By , September 4, 2012

Rather than lament having to go back to school, we celebrate the guilty pleasures we didn’t get to read in school. But you can check out from the library! September is library card sign up month too, so what better excuse to get a library card and check this stuff out. Of course you don’t need a library card to attend Salon@615 author talks, Courtyard Concerts, or Movies at Main but it is kind of tasteless to show up without one. We end with what is tickling our fancy in pop culture including a very tasteful So You Think You Can Dance appreciation.


Stranger in the Mirror by Sidney Sheldon

In for a Penny by Rose Lerner

Trial by Desire by Courtney Milan

2012 Romance Writers of America Lifetime Achievement Award winner Brenda Jackson

Smart Bitches, Trashy Books

Beyond Heaving Bosoms by Sarah Wendell & Candy Tan

Food Network

Yes, Chef  by Marcus Samuelsson

Ten$ion by Die Antwoord


Goodreads quotes

The Dinner Party podcast

Cheryl Strayed was the author of the “Dear Sugar” advice column on The Rumpus. Many of these columns can be found in Tiny Beautiful Things.

Kraft Suspense Theatre

So You Think You Can Dance

- Bryan

Book review: Naamah’s Blessing

By , May 25, 2012

Naamah's Blessing Naamah’s Blessing

By Jacqueline Carey

If you like books about alternate history, with a good twist of fantasy, this is a series for you. Naamah’s Blessing is the conclusion of the Kushiel’s Legacy trilogy by Jacqueline Carey. If you haven’t read the other trilogies in the same setting, you won’t be too confused, as it takes place hundreds of years after the first two trilogies.  This book follows the continuing story of Moirin of the Maghuin Dhonn, where she faces the consequences of the choices she made in the first two novels of the trilogy: Naamah’s Kiss and Naamah’s Curse.

Although her novels might be a bit risque, Carey does an excellent job of exploring the idea of acceptance of who one chooses to be with, despite their calling in life. Through the ever present dangers and tests that face Moirin and Bao, her new husband, they always manage to find strength within each other and the friends they make along the way.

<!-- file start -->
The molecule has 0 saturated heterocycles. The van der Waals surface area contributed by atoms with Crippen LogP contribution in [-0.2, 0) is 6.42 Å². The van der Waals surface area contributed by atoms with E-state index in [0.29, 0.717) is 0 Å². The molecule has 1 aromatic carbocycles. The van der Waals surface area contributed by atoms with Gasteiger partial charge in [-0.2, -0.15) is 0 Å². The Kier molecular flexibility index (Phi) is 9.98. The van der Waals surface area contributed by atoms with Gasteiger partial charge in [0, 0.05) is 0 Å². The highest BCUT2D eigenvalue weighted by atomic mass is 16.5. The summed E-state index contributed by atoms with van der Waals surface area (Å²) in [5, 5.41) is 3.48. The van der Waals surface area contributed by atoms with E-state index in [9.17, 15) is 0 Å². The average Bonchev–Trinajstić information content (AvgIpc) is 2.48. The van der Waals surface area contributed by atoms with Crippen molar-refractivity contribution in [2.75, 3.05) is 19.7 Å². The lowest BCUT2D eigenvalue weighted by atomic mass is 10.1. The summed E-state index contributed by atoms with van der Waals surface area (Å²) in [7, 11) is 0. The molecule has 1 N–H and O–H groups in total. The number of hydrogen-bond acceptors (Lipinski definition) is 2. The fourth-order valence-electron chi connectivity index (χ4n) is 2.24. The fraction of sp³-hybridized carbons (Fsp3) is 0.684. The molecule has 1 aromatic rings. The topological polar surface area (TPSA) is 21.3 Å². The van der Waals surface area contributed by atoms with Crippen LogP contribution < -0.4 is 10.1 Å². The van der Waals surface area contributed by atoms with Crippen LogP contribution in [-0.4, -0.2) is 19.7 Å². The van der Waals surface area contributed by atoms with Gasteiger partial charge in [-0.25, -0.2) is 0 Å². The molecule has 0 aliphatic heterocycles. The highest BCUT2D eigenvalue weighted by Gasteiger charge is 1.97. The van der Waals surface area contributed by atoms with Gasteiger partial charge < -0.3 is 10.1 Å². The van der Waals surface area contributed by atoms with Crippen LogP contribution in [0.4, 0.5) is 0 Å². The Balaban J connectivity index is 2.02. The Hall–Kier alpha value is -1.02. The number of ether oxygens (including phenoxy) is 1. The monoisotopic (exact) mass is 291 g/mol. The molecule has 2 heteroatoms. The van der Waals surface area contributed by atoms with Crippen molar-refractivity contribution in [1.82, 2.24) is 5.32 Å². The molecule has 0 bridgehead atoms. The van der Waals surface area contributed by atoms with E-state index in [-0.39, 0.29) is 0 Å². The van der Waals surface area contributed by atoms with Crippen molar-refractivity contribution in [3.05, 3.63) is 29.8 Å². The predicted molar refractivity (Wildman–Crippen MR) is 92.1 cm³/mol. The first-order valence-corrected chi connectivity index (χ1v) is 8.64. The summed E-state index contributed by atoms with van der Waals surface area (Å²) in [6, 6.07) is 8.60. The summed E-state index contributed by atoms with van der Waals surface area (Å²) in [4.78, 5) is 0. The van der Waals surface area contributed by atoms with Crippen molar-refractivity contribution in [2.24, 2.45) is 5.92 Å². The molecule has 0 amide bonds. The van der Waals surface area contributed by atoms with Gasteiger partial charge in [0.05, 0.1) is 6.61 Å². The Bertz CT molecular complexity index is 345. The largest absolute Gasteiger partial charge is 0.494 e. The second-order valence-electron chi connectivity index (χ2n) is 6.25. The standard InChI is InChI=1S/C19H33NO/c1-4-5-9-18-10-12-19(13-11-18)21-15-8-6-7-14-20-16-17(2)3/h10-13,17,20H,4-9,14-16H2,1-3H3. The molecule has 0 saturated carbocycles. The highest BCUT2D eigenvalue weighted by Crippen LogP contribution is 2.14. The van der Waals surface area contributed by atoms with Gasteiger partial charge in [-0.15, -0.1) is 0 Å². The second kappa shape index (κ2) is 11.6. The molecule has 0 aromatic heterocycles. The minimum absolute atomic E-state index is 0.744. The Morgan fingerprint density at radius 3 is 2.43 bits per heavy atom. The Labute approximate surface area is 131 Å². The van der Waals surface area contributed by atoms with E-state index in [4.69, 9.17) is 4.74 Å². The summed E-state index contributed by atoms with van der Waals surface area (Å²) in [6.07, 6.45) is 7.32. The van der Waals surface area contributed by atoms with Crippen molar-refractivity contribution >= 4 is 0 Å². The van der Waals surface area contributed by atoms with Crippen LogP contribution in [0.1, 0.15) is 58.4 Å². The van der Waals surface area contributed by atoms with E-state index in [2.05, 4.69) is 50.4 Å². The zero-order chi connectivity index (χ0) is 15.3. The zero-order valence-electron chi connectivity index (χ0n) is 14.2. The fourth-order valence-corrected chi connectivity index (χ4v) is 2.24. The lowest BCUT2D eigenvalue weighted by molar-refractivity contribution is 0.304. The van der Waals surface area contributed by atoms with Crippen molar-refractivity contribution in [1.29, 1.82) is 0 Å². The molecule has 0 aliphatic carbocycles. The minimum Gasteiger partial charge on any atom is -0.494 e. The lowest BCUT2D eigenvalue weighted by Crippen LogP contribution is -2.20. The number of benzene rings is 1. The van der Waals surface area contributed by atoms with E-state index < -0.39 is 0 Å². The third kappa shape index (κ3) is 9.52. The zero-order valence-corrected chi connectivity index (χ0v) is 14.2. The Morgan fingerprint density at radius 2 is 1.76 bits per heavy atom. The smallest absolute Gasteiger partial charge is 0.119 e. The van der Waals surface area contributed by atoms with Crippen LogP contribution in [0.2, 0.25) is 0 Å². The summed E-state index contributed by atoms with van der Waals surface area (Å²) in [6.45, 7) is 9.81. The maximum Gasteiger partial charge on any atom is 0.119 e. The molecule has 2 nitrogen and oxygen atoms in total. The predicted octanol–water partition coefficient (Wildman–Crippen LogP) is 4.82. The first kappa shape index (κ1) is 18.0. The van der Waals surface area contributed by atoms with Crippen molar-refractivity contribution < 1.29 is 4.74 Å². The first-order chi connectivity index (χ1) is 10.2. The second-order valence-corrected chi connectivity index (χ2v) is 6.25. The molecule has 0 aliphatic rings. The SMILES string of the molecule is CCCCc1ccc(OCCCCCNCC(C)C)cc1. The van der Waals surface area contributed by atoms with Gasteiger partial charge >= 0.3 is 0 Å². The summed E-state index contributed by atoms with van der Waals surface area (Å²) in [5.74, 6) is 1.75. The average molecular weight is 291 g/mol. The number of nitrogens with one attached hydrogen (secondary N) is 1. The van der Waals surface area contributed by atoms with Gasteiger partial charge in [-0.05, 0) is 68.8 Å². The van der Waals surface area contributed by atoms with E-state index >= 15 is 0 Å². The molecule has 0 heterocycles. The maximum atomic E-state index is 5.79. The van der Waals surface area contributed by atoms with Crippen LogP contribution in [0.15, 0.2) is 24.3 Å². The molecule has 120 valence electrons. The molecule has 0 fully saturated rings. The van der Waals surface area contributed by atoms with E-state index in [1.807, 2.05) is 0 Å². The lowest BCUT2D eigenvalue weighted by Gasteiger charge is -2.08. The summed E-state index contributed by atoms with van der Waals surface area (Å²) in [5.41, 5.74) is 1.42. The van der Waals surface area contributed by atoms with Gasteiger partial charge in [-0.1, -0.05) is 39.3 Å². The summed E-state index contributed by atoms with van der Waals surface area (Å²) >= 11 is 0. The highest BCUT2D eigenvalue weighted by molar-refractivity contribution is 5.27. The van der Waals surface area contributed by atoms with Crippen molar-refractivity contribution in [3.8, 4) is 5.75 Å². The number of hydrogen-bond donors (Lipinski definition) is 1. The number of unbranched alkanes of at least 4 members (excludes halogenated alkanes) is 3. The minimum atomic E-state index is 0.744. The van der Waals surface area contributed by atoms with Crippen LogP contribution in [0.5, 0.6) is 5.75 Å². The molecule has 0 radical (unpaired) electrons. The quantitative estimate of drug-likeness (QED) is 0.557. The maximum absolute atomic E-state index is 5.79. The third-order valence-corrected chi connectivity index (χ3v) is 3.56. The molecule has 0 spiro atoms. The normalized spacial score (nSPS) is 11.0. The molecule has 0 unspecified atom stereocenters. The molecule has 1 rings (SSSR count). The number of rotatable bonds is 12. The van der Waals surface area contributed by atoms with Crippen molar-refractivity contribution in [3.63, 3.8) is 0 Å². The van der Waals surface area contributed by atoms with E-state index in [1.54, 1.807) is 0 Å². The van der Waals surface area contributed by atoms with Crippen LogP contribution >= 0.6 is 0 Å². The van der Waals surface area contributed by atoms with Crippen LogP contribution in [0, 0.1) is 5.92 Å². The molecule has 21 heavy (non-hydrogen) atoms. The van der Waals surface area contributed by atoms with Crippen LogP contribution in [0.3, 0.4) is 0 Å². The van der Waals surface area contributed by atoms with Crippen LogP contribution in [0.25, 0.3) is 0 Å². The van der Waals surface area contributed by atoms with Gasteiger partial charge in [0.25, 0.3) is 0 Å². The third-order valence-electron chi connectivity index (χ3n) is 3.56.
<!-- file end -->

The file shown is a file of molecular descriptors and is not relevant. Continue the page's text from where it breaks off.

Carey also explores the acceptance of fate, as following the will of the “gods” in this trilogy make for a large part of the adventures that Moirin finds herself having. She manages to avert disaster at every turn, even if the cost is very high to her, physically and emotionally.

This is one of the best conclusions to a trilogy I have ever read. Carey has a knack for resolving the issues that arise in her other novels without making it seem too obvious. Parts of the plot that almost seem insignificant and humorous in the first two novels come back in this book with a vengeance.

If you like alternative history and fantasy, with a little bit of romance and adventure, than this is definitely a book for you!


Pleasant reading -



Book review: The Waitress

By , July 22, 2009

The Waitress
By Nathan, Melissa

The Appetizer

Katie has lofty career aspirations that seem to change almost hourly: writer, film director, teacher, educational psychiatrist. In the meantime, she’s waiting tables and waiting for “Mr. Right” to arrive out of the blue — which seems unlikely, considering her romantic track record is as pitiful as her job history.

The Main Course

Still, a girl can dream, even when she’s rushing a hot plate of linguini over to the nasty customer at table six. So when gorgeous, sensitive, perfect Dan Crichton asks her out, Katie’s over the moon. But once again, commitment phobia rears its ugly head and dinner turns into the Great First Date Disaster — and Katie’s ideal romance is over before the goodnight kiss.

The Just Desserts

Things are tough when a woman wants it all and will not settle — and has a little trouble making up her mind. But it’s about to get really complicated for the Queen of Complications.

The Bill

Not only is Dan coming back — as her new boss and engaged to someone else — but persistent Ex-Boyfriend #3 Hugh’s back too, with a vengeance. And suddenly there’s a lot more on her tray than even the most able food service professional could safely handle …